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Prof
Gloucester
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196 of 197  Sun 12th May 2019 4:51pm  
Member: Joined Jul 2014  Total posts:1090

"Ships of Heaven" by Christopher Sommerville, is an excellent new book on English Cathedrals. He devoted one chapter to Coventry which I think is excellent. His only error, as I see it, is he "meets a Coventrian with a 'sing song' accent" (had to be a Welshman surely?) but apart from that his description is sensitive, detailed and enough to attract anyone to visit. Thoroughly recommended!
Books on Coventry
Wearethemods
Aberdeenshire
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197 of 197  Tue 8th Oct 2019 2:19pm  
Member: Joined Jun 2013  Total posts:420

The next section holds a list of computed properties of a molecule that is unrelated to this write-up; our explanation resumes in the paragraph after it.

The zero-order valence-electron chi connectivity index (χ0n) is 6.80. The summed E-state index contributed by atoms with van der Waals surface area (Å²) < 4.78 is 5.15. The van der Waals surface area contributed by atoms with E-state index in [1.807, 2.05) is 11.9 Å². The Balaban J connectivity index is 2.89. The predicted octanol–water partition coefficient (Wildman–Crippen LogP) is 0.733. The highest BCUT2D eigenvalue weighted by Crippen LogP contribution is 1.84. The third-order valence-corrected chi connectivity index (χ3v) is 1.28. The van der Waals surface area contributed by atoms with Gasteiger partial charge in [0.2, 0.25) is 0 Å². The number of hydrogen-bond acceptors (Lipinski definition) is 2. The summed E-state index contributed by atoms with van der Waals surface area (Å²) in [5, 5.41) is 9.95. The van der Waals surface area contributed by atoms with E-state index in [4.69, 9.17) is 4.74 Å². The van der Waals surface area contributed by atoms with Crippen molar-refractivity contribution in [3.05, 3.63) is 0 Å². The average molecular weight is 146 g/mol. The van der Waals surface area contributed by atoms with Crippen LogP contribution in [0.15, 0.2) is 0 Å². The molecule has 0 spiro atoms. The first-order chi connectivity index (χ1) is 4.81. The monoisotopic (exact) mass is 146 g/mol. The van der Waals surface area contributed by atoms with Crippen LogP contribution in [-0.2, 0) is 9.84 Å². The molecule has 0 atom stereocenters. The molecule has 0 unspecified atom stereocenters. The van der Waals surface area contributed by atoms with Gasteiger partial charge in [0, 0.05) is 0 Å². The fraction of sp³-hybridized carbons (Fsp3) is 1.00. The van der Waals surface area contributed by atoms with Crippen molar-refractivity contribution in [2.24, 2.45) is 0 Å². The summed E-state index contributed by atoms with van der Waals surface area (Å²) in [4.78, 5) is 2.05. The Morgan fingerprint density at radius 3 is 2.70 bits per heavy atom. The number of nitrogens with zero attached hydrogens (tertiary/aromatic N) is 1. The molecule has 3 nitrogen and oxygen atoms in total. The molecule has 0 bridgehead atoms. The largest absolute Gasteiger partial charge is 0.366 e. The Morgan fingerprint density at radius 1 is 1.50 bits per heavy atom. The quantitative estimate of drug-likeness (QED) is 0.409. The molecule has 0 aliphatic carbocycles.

I have just purchased and read a book entitled "The Secret History of the Blitz" by Joshua Levine. It mentions Coventry periodically throughout, but has a chapter dedicated to the city, entitled "The Klondyke of the Midlands", pertaining to the influx of workers from many towns and cities throughout the UK including RoI, the population having grown from 90,000 in 1931 to 250,000 in 1940. The chapter primarily concerns the November Blitz, but also references the IRA bomb of 25th August 1939 and The 'Rex' being bombed a year to the day after and other raids. Albeit I have read 'Moonlight Sonata' there are anecdotes which I was unaware of. Obviously for copyright reasons I cannot narrate exactly, it mentions that a surface shelter in Silver Street suffered a collapsed roof, trapping a number of people. Another shelter on Greyfriars Green had 12 trapped who were communicating with rescuers, however two UXB's were located nearby so the rescue had to be temporarily abandoned. When they had been defused some three days later, only one survivor was found. On a darker note are reflections of the level of crime. Apparently all manner of thieves were committing all manner of offences, from rescue workers, soldiers & labourers. One person received a three month sentence with hard labour for stealing a Georgian church register from the Cathedral ruins! An Irish labourer was convicted of looting bottles of beer from a premises on Windsor Street (looting could be punishable by death!) There are many uplifting memories as well, including Pearl Hyde's famous "Devil's Kitchen" operating out of an underground room at the Central Police Station. Many 'High Society' volunteers helped, including Lady Mary Lygon and the Duchess of Marlborough! Apparently JB Shelton, a local draying contractor, was also an amateur archaeologist who found Roman artefacts/coins unearthed by the bombing. He was the only person apparently allowed to search ruins etc. without fear of arrest for looting! Finally, another anecdote in the book is the story of the caged bird that Kaga referred to previously, in fact it was Hull not Coventry unfortunately. A good book which I encourage you to get from the Library. Post copied from topic The Blitz - 14th November 1940 on 8th Oct 2019 6:13 pm
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